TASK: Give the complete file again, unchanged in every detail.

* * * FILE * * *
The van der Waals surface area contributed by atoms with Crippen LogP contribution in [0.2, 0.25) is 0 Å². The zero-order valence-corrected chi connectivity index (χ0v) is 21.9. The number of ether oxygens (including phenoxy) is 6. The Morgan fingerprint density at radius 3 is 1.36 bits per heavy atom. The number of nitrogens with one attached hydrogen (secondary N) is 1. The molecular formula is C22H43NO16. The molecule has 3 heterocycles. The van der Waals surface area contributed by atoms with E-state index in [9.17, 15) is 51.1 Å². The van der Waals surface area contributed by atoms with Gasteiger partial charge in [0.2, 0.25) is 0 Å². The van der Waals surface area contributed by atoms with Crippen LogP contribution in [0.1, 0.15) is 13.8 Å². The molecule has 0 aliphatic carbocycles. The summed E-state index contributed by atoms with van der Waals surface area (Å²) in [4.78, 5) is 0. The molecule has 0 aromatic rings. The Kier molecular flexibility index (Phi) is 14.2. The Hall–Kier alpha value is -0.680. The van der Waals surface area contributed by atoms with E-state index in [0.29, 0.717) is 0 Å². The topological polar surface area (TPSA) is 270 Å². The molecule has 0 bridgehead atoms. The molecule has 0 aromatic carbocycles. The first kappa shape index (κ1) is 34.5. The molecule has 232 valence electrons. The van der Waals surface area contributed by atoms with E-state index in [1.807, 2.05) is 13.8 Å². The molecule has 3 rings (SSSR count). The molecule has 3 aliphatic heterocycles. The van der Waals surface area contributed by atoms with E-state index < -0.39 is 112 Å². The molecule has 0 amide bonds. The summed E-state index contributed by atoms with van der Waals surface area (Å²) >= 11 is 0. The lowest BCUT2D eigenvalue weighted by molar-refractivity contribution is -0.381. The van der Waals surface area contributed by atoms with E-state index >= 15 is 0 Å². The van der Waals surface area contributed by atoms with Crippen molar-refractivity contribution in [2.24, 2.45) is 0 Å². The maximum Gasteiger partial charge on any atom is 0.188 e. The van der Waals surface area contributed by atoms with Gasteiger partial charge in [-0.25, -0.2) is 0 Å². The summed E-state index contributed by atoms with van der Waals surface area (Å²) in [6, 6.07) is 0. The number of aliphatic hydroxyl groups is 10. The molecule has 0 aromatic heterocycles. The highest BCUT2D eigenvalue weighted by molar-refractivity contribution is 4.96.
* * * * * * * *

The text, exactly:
The van der Waals surface area contributed by atoms with Crippen LogP contribution in [0.2, 0.25) is 0 Å². The zero-order valence-corrected chi connectivity index (χ0v) is 21.9. The number of ether oxygens (including phenoxy) is 6. The Morgan fingerprint density at radius 3 is 1.36 bits per heavy atom. The number of nitrogens with one attached hydrogen (secondary N) is 1. The molecular formula is C22H43NO16. The molecule has 3 heterocycles. The van der Waals surface area contributed by atoms with E-state index in [9.17, 15) is 51.1 Å². The van der Waals surface area contributed by atoms with Gasteiger partial charge in [0.2, 0.25) is 0 Å². The van der Waals surface area contributed by atoms with Crippen LogP contribution in [0.1, 0.15) is 13.8 Å². The molecule has 0 aliphatic carbocycles. The summed E-state index contributed by atoms with van der Waals surface area (Å²) in [4.78, 5) is 0. The molecule has 0 aromatic rings. The Kier molecular flexibility index (Phi) is 14.2. The Hall–Kier alpha value is -0.680. The van der Waals surface area contributed by atoms with E-state index in [0.29, 0.717) is 0 Å². The topological polar surface area (TPSA) is 270 Å². The molecule has 0 bridgehead atoms. The molecule has 0 aromatic carbocycles. The first kappa shape index (κ1) is 34.5. The molecule has 232 valence electrons. The van der Waals surface area contributed by atoms with E-state index in [1.807, 2.05) is 13.8 Å². The molecule has 3 rings (SSSR count). The molecule has 3 aliphatic heterocycles. The van der Waals surface area contributed by atoms with E-state index < -0.39 is 112 Å². The molecule has 0 amide bonds. The summed E-state index contributed by atoms with van der Waals surface area (Å²) >= 11 is 0. The lowest BCUT2D eigenvalue weighted by molar-refractivity contribution is -0.381. The van der Waals surface area contributed by atoms with E-state index >= 15 is 0 Å². The van der Waals surface area contributed by atoms with Crippen molar-refractivity contribution in [2.24, 2.45) is 0 Å². The maximum Gasteiger partial charge on any atom is 0.188 e. The van der Waals surface area contributed by atoms with Gasteiger partial charge in [-0.25, -0.2) is 0 Å². The summed E-state index contributed by atoms with van der Waals surface area (Å²) in [6, 6.07) is 0. The number of aliphatic hydroxyl groups is 10. The molecule has 0 aromatic heterocycles. The highest BCUT2D eigenvalue weighted by molar-refractivity contribution is 4.96.